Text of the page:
It has been awhile since I did 3D animation. I am starting again. Here’s a fluid animation using Realflow. I learned a lot about fluid dynamics, import, export, mesh conversion, etc.
Gangnam Style craze isn’t dying out anytime soon, especially here in Korea. Instead of making another parody, which requires a team of dancers, I thought I would animate one in After Effects, tracking each major joint frame-by-frame, much like motion capture. It took a long time, but the result is interesting.
Technical note: Plexus plugin was used. The first frame is a reference frame, showing each dot’s relationship with surrounding dots.
A friend is in the motion control mechanical business. He wanted me to test a computerized motion control turntable that is going to be used for 360 degree shots of products. It’s almost like a Lazy Man’s Stop Motion set up. Just hook up to the computer and a camera and tell the software how many pictures need to be taken per rotation, and voila, the device does the rest, triggering the camera between the rotation. It’s pretty cool. I can see great potential, not only getting great 5k video images of spinning products, but capturing a panoramic shot of a great looking landscape by setting it on top of the tripod. On a side note, I am loving the t2i all over again. I can’t believe the video quality it provides with a 50mm f1.8 lens. It’s simply spectacular for indoor footage.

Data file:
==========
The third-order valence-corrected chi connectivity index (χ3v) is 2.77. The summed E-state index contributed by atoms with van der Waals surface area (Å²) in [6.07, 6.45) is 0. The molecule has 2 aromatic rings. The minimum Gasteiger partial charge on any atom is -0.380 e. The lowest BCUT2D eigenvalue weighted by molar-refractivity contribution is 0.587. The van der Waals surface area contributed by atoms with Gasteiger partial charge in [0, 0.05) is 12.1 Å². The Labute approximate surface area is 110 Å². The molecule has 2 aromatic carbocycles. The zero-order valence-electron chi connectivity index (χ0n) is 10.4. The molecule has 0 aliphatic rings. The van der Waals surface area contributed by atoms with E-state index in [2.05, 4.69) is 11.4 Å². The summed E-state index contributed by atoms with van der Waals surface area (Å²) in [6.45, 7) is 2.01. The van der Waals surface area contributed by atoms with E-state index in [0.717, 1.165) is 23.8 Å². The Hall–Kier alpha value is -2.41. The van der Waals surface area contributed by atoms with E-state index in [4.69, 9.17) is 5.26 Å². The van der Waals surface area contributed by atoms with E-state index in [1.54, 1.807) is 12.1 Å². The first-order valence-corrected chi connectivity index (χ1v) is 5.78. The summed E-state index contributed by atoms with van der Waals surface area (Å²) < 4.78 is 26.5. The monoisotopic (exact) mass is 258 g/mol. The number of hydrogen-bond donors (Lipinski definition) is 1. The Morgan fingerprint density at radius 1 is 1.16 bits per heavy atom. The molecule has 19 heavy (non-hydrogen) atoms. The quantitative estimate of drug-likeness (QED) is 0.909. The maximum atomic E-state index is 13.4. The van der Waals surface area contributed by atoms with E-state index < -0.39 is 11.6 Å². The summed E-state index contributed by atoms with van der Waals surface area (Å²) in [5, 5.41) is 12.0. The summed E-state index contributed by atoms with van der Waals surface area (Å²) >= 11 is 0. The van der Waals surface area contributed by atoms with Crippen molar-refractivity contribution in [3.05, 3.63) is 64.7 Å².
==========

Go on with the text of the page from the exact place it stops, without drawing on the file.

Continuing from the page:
Thousands of subtitle parody of “Downfall” film have been posted on youtube for a few years now. Nobody, however, created one for skydiving, so heh hmm… I thought I would give it shot since I know enough about the topic. You need to be a skydiver to appreciate all the subtle humor, but editors and animators might be aware of the body language/subtitle matching. Pete Doctor of Pixar spoke at a 3D Animation school I attended a long time ago. He strongly emphasized body language over lip synching (See Castro for a beer commercial).